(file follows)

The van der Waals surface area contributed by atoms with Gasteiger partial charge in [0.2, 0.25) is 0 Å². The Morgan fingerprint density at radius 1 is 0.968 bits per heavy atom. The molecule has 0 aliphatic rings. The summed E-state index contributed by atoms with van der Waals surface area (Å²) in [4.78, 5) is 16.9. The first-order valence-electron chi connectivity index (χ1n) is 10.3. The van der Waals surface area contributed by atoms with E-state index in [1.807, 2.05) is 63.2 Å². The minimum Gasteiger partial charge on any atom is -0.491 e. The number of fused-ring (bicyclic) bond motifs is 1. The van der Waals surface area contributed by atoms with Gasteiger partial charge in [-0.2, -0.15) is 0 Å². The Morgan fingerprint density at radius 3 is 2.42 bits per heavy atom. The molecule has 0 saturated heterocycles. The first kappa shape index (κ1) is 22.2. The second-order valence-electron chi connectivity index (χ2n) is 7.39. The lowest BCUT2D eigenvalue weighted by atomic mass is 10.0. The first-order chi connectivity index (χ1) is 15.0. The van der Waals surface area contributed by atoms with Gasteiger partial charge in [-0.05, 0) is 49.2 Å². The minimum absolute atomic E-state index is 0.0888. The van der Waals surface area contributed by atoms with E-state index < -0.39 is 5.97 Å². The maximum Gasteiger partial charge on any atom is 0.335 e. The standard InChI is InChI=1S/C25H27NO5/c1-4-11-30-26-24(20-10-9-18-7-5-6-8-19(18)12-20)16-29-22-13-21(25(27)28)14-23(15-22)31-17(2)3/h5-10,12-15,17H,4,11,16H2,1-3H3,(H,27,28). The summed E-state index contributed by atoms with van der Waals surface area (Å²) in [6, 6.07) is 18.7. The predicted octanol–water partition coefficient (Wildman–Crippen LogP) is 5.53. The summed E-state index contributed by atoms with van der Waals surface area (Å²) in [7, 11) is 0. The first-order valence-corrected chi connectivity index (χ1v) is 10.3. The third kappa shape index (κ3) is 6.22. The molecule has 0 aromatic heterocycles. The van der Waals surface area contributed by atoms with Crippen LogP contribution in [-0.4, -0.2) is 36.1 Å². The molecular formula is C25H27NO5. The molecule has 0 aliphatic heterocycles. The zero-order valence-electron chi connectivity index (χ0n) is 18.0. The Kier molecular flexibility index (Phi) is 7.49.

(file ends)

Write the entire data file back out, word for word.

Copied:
The van der Waals surface area contributed by atoms with Gasteiger partial charge in [0.2, 0.25) is 0 Å². The Morgan fingerprint density at radius 1 is 0.968 bits per heavy atom. The molecule has 0 aliphatic rings. The summed E-state index contributed by atoms with van der Waals surface area (Å²) in [4.78, 5) is 16.9. The first-order valence-electron chi connectivity index (χ1n) is 10.3. The van der Waals surface area contributed by atoms with E-state index in [1.807, 2.05) is 63.2 Å². The minimum Gasteiger partial charge on any atom is -0.491 e. The number of fused-ring (bicyclic) bond motifs is 1. The van der Waals surface area contributed by atoms with Gasteiger partial charge in [-0.2, -0.15) is 0 Å². The Morgan fingerprint density at radius 3 is 2.42 bits per heavy atom. The molecule has 0 saturated heterocycles. The first kappa shape index (κ1) is 22.2. The second-order valence-electron chi connectivity index (χ2n) is 7.39. The lowest BCUT2D eigenvalue weighted by atomic mass is 10.0. The first-order chi connectivity index (χ1) is 15.0. The van der Waals surface area contributed by atoms with Gasteiger partial charge in [-0.05, 0) is 49.2 Å². The minimum absolute atomic E-state index is 0.0888. The van der Waals surface area contributed by atoms with E-state index < -0.39 is 5.97 Å². The maximum Gasteiger partial charge on any atom is 0.335 e. The standard InChI is InChI=1S/C25H27NO5/c1-4-11-30-26-24(20-10-9-18-7-5-6-8-19(18)12-20)16-29-22-13-21(25(27)28)14-23(15-22)31-17(2)3/h5-10,12-15,17H,4,11,16H2,1-3H3,(H,27,28). The summed E-state index contributed by atoms with van der Waals surface area (Å²) in [6, 6.07) is 18.7. The predicted octanol–water partition coefficient (Wildman–Crippen LogP) is 5.53. The summed E-state index contributed by atoms with van der Waals surface area (Å²) in [7, 11) is 0. The first-order valence-corrected chi connectivity index (χ1v) is 10.3. The third kappa shape index (κ3) is 6.22. The molecule has 0 aromatic heterocycles. The van der Waals surface area contributed by atoms with Crippen LogP contribution in [-0.4, -0.2) is 36.1 Å². The molecular formula is C25H27NO5. The molecule has 0 aliphatic heterocycles. The zero-order valence-electron chi connectivity index (χ0n) is 18.0. The Kier molecular flexibility index (Phi) is 7.49.